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Julie & Julia & Julie

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I remember, the first time I watched Julie & Julia, marvelling at how Julie Powell could come home after a long 8 hours at the office and, every day, get to cooking (what looked like) elaborate and complex meals in her tiny Queens kitchen. What’s more, with her challenge to cook all of the 524 recipes in Julia Child’s Mastering the Art of French Cooking in 365 days, she was cooking two elaborate and complex meals pretty much every other day!

How did she not drop dead from exhaustion? How was she not utterly miserable?

It took only a couple of years for me to answer those questions for myself.

Nowadays, I’m the one who comes home after a draining 8 hours at the office and, every day, drops down her shopping bag, ties up her apron, and gets to cooking dinner from scratch in her tiny, under-equipped kitchen (spare a rolling-pin, anyone?). And it’s my favourite time of day, which I look forward to breathlessly.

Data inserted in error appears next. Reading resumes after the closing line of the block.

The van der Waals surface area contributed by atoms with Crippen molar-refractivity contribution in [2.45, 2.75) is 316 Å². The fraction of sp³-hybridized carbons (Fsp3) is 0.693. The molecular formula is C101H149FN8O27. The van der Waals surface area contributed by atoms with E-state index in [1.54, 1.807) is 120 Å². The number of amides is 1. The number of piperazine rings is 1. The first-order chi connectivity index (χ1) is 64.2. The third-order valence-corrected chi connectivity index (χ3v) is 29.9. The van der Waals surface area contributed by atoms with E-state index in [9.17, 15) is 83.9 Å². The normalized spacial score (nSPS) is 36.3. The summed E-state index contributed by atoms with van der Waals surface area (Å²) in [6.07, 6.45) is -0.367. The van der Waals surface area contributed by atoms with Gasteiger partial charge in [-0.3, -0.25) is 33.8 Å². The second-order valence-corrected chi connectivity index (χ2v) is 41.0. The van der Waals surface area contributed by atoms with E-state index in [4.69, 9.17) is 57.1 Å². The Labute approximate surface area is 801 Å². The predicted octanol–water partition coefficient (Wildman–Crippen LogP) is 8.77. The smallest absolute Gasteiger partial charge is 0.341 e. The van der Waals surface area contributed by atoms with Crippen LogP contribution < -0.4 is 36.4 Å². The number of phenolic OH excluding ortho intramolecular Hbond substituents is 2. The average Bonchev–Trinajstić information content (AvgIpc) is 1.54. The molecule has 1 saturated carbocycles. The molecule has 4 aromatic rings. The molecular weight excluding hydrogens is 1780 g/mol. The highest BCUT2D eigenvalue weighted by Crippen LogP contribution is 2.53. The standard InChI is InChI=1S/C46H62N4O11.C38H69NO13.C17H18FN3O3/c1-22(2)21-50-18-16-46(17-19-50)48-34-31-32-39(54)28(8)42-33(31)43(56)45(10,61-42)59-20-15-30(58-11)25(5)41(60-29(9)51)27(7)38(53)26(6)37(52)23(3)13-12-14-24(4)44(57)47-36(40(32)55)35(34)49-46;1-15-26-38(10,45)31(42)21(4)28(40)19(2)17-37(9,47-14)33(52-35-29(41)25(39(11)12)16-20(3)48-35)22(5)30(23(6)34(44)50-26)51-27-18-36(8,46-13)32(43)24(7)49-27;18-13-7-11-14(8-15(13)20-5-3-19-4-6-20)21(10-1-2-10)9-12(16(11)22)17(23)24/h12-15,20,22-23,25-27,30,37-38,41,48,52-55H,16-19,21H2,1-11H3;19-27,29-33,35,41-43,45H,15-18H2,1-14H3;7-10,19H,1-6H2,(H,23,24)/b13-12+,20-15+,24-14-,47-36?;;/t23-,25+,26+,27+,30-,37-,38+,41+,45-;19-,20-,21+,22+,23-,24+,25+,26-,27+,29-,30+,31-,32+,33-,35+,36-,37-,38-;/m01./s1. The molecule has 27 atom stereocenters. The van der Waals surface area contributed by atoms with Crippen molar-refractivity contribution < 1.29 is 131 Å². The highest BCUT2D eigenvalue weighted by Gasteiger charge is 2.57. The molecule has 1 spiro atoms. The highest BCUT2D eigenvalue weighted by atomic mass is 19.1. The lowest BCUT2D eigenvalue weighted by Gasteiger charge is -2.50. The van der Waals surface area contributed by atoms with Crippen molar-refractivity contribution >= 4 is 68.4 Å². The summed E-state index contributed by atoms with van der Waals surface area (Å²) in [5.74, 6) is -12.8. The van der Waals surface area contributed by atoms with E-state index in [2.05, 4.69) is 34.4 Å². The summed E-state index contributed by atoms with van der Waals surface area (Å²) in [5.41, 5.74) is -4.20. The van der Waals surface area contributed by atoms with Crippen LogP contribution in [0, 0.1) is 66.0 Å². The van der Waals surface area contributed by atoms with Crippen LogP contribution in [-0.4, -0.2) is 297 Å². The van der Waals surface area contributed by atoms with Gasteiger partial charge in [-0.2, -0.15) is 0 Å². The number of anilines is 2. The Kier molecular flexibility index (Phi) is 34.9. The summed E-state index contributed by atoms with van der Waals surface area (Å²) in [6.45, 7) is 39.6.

Cooking, I’ve come to realise, is a form of meditation: it quiets the mind. You can’t think about anything else while you’re cooking, or you’ll chop your fingers off, things will burn, and your dinner will be a sad mess. You must keep your mind concentrated constantly on the what and when and how much and how long – and that’s liberating, just to focus.

Then there’s the thrill of making something entirely new from a recipe you’ve never used before. Excitement and suspense waft in the air.  And, once you’ve got all the ingredients bubbling happily together, and you poke your nose into the pot, and you sip a taste off the spoon – and it’s oh-so-good! better than you could ever have expected! – you feel an enormous sense of achievement and pride.

Of course, you’ll get your biggest kick out of cooking for someone: someone you love, someone who enjoys food as much as you do, someone who shows their appreciation with spasmodic lifts of the shoulders, tightly shut eyes and delighted wild grunts, and then showers you with compliments.

I daresay, now I think that Julie Powell, cooking up a storm in her tiny kitchen in Queens, must have been the happiest soul on the planet.


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